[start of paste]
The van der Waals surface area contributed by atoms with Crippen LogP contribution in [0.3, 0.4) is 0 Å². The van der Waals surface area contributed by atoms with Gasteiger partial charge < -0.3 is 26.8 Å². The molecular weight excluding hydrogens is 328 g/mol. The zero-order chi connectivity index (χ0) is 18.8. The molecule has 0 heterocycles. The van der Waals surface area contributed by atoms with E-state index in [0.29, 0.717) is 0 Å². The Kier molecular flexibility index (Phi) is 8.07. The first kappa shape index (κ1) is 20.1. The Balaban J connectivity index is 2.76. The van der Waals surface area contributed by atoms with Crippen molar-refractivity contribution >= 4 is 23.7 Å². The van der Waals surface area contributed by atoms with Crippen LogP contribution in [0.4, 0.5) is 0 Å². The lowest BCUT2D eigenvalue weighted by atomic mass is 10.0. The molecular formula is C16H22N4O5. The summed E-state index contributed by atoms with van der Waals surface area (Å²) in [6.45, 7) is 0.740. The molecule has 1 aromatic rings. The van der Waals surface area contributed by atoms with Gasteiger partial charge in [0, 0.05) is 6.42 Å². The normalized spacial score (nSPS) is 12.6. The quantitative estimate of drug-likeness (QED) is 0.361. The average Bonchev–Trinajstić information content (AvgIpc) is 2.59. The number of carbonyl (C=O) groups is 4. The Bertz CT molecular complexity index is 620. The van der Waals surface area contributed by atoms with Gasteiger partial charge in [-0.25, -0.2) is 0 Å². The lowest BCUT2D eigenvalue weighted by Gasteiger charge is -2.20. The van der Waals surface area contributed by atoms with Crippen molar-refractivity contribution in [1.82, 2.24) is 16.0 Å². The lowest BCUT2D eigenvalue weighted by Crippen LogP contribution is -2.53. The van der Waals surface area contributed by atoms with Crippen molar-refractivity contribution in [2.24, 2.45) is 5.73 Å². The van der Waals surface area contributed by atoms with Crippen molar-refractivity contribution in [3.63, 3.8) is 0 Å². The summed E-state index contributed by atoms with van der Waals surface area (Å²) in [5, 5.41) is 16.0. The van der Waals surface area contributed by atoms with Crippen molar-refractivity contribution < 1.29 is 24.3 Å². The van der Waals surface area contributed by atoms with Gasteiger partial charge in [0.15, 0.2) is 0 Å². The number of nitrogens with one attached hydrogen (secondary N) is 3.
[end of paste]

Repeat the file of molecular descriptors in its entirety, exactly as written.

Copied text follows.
The van der Waals surface area contributed by atoms with Crippen LogP contribution in [0.3, 0.4) is 0 Å². The van der Waals surface area contributed by atoms with Gasteiger partial charge < -0.3 is 26.8 Å². The molecular weight excluding hydrogens is 328 g/mol. The zero-order chi connectivity index (χ0) is 18.8. The molecule has 0 heterocycles. The van der Waals surface area contributed by atoms with E-state index in [0.29, 0.717) is 0 Å². The Kier molecular flexibility index (Phi) is 8.07. The first kappa shape index (κ1) is 20.1. The Balaban J connectivity index is 2.76. The van der Waals surface area contributed by atoms with Crippen molar-refractivity contribution >= 4 is 23.7 Å². The van der Waals surface area contributed by atoms with Crippen LogP contribution in [0.4, 0.5) is 0 Å². The lowest BCUT2D eigenvalue weighted by atomic mass is 10.0. The molecular formula is C16H22N4O5. The summed E-state index contributed by atoms with van der Waals surface area (Å²) in [6.45, 7) is 0.740. The molecule has 1 aromatic rings. The van der Waals surface area contributed by atoms with Gasteiger partial charge in [0, 0.05) is 6.42 Å². The normalized spacial score (nSPS) is 12.6. The quantitative estimate of drug-likeness (QED) is 0.361. The average Bonchev–Trinajstić information content (AvgIpc) is 2.59. The number of carbonyl (C=O) groups is 4. The Bertz CT molecular complexity index is 620. The van der Waals surface area contributed by atoms with Gasteiger partial charge in [-0.25, -0.2) is 0 Å². The lowest BCUT2D eigenvalue weighted by Gasteiger charge is -2.20. The van der Waals surface area contributed by atoms with Crippen molar-refractivity contribution in [1.82, 2.24) is 16.0 Å². The lowest BCUT2D eigenvalue weighted by Crippen LogP contribution is -2.53. The van der Waals surface area contributed by atoms with Crippen molar-refractivity contribution in [2.24, 2.45) is 5.73 Å². The van der Waals surface area contributed by atoms with Crippen molar-refractivity contribution in [3.63, 3.8) is 0 Å². The summed E-state index contributed by atoms with van der Waals surface area (Å²) in [5, 5.41) is 16.0. The van der Waals surface area contributed by atoms with Crippen molar-refractivity contribution < 1.29 is 24.3 Å². The van der Waals surface area contributed by atoms with Gasteiger partial charge in [0.15, 0.2) is 0 Å². The number of nitrogens with one attached hydrogen (secondary N) is 3.